The law that governs personal data is the Data Protection Act 1998 (DPA) and there are 8 key principles. Principle 1 and 8 are the ones that regulate using data and transferring data overseas.
DPA – Principle 1
Under Principle 1 of the DPA, there is the requirement to process personal data fairly and lawfully.
The Information Commissioner Office (ICO) has explained that:
“In practice, it means that you must:
- have legitimate grounds for collecting and using the personal data;
- not use the data in ways that have unjustified adverse effects on the individuals concerned;
- be transparent about how you intend to use the data, and give individuals appropriate privacy notices when collecting their personal data;
- handle people’s personal data only in ways they would reasonably expect; and
- make sure you do not do anything unlawful with the data.”
An ICO representative explained that under this first principle, a company would need to have a clear and non-ambiguous privacy notice. Before entering a conversation the company will need to disclose how the visitor’s data is being handled, and inform them that they can see anything that the visitor types before it is submitted.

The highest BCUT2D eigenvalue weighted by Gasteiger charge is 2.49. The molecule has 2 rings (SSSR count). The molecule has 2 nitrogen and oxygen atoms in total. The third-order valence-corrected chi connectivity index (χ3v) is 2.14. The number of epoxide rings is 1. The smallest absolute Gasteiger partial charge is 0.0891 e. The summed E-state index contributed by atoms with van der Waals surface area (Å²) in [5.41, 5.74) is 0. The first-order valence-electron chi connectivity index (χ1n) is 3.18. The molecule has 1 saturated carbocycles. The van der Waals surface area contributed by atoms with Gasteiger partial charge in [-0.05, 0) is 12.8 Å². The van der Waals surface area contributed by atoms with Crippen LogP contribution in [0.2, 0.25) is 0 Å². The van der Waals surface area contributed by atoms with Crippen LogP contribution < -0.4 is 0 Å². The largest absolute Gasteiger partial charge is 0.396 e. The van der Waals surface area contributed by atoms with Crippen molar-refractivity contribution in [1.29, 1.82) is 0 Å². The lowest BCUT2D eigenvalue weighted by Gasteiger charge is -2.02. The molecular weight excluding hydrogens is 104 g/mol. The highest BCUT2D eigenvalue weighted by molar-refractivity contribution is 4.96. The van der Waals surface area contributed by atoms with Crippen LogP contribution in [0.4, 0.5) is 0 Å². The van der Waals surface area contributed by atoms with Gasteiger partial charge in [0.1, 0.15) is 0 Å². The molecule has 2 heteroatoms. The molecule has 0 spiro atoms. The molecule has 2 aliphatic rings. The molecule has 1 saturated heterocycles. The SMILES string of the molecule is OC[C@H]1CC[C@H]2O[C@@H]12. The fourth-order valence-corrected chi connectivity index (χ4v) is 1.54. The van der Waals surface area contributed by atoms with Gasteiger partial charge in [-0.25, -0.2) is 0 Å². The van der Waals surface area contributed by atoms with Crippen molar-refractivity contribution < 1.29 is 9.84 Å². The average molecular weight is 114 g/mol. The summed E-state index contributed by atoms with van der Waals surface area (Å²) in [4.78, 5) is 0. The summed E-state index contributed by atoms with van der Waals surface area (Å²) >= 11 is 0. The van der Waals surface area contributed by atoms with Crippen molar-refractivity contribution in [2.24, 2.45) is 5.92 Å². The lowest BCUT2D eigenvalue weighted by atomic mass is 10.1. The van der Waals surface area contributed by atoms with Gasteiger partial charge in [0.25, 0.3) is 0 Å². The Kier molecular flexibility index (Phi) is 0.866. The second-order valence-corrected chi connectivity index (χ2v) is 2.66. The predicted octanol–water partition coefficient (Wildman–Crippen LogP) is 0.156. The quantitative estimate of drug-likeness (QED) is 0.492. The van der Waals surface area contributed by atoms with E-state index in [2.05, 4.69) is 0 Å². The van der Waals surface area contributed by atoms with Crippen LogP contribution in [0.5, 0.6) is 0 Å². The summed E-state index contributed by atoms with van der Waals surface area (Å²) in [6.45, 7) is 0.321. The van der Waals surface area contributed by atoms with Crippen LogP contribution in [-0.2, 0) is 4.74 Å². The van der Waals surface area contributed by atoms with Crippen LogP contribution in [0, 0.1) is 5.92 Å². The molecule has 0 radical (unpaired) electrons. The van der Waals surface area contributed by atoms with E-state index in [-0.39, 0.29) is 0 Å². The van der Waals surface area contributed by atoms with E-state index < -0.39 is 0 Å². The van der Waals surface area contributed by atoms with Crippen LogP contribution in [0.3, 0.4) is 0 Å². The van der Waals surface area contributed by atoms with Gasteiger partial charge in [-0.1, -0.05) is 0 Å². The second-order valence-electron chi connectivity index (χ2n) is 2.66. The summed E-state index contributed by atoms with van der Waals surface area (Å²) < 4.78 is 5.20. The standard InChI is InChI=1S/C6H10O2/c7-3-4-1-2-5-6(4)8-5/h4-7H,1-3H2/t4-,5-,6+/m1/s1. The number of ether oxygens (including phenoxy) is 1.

DPA – Principle 8
Principle 8 of the DPA covers that data can only be transferred to a country or territory outside the EEA if an adequate level of protection is ensured for the rights and freedom of data subjects, in relation to processing personal data.
If a British company is looking to use live chat provided by a US provider, there are other laws involved in protecting data.